The Structural Changes Tim Cook Is Making At Apple After Steve Jobs’ Departure
Despite explicitly stating, “I want you to be confident that Apple is not going to change” in his first company-wide email to Apple employees after officially assuming the role of CEO at Apple, Tim Cook appears to be making plenty of changes to the company, albeit small ones if you really look at them, according to a report published earlier today.
The news comes from The Wall Street Journal – an international English daily – in a report in which they cite “people familiar with the matter” who claim that Cook is taking interest in some of things Steve Jobsnever really cared about, including things like promotions, charity and is actually making changes to the way the company is structured.
Tim Cook is also taking interest in charity has which, as you all may or not know, Steve Jobs never did in his time. A charitable program has reportedly been announced by the new CEO which promises employees that their donations – of up to $10,000 a year – to non-profit organizations would be matched by the company in the United States.
Promotions and structural changes stated by WSJ include Cook promoting vice-president Eddy Cue to the position of Senior VP, Internet Software and Services and splitting Apple’s education division into a separate sales arm and marketing arm. Cook is, reportedly, also more open and accessible to employees, besides being “surprisingly candid” with shareholders which Steve Jobs reportedly wasn’t in his time.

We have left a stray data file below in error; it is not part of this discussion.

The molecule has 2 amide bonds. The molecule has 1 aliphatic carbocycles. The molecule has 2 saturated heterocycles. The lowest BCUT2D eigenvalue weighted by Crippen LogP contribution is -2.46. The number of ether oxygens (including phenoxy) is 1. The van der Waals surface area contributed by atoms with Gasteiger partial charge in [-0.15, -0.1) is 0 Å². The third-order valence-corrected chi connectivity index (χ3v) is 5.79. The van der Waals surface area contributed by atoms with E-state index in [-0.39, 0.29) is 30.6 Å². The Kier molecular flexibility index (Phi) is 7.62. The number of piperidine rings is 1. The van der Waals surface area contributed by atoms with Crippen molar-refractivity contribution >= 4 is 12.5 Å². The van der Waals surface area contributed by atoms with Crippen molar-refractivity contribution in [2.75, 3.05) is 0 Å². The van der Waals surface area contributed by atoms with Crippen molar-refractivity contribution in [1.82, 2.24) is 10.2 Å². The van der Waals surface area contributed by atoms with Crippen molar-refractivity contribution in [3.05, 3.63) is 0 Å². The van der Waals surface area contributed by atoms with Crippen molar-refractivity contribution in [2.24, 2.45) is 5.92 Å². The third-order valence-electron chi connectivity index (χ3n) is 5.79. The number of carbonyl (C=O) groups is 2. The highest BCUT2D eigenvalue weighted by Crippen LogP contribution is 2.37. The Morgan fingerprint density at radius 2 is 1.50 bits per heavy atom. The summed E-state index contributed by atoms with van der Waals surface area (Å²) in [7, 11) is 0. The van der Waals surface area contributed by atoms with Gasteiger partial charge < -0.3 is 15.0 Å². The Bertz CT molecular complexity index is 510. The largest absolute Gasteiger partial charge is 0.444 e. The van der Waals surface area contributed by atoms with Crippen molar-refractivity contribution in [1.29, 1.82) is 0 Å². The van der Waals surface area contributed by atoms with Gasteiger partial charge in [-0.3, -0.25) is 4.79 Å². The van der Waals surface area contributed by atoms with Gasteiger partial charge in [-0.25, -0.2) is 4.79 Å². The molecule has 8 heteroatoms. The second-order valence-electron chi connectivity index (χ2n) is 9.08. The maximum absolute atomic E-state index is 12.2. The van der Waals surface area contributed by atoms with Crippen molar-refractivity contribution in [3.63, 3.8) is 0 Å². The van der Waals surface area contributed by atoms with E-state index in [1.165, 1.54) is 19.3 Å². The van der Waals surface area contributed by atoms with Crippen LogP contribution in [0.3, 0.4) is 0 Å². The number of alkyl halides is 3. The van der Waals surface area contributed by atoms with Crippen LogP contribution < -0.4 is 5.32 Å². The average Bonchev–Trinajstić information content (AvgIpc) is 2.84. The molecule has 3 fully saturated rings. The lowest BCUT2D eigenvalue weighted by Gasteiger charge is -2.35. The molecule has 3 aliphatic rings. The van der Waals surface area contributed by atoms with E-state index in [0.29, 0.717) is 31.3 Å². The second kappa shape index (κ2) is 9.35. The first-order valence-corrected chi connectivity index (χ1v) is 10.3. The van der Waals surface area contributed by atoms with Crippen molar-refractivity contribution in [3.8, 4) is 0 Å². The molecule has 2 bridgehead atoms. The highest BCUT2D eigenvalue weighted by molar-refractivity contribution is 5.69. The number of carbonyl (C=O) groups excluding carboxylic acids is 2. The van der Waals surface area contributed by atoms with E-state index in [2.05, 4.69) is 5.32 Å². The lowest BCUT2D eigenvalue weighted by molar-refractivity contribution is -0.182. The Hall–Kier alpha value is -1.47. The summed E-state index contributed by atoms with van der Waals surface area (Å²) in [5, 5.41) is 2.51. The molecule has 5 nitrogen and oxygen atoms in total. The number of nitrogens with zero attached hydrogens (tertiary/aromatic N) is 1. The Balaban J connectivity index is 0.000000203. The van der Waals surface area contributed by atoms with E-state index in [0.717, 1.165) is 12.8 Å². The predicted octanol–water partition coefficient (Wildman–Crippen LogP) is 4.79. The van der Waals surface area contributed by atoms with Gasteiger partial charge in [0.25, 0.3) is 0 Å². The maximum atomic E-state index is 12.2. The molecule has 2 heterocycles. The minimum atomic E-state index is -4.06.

From Wall Street Journal:
In recent weeks, Mr. Cook has tended to administrative matters that never interested Mr. Jobs, such as promotions and corporate reporting structures, according to people familiar with the matter. The new chief executive, 50 years old, has also been more communicative with employees than his predecessor, sending a variety of company-wide emails that address Apple employees as "Team," people close to the company said.
Besides the announcement of a charitable program, these changes seem pretty insignificant to us. This is probably because we are customers of Apple; these changes will be felt, perhaps, only by people who work under Tim Cook.
Apple’s culture – which drives innovation and gives great importance to design that not only looks good and also works well – will not be altered in any way, we hope. After all, Tim Cook – who started working at Apple in 1998 and became the Chief Operating Officer in 2005 – understands well the importance of maintaining Apple’s culture which has been responsible for the company’s success after Jobs returned to Apple in 1996.
Apple declined to comment on Wall Street Journal’s report.
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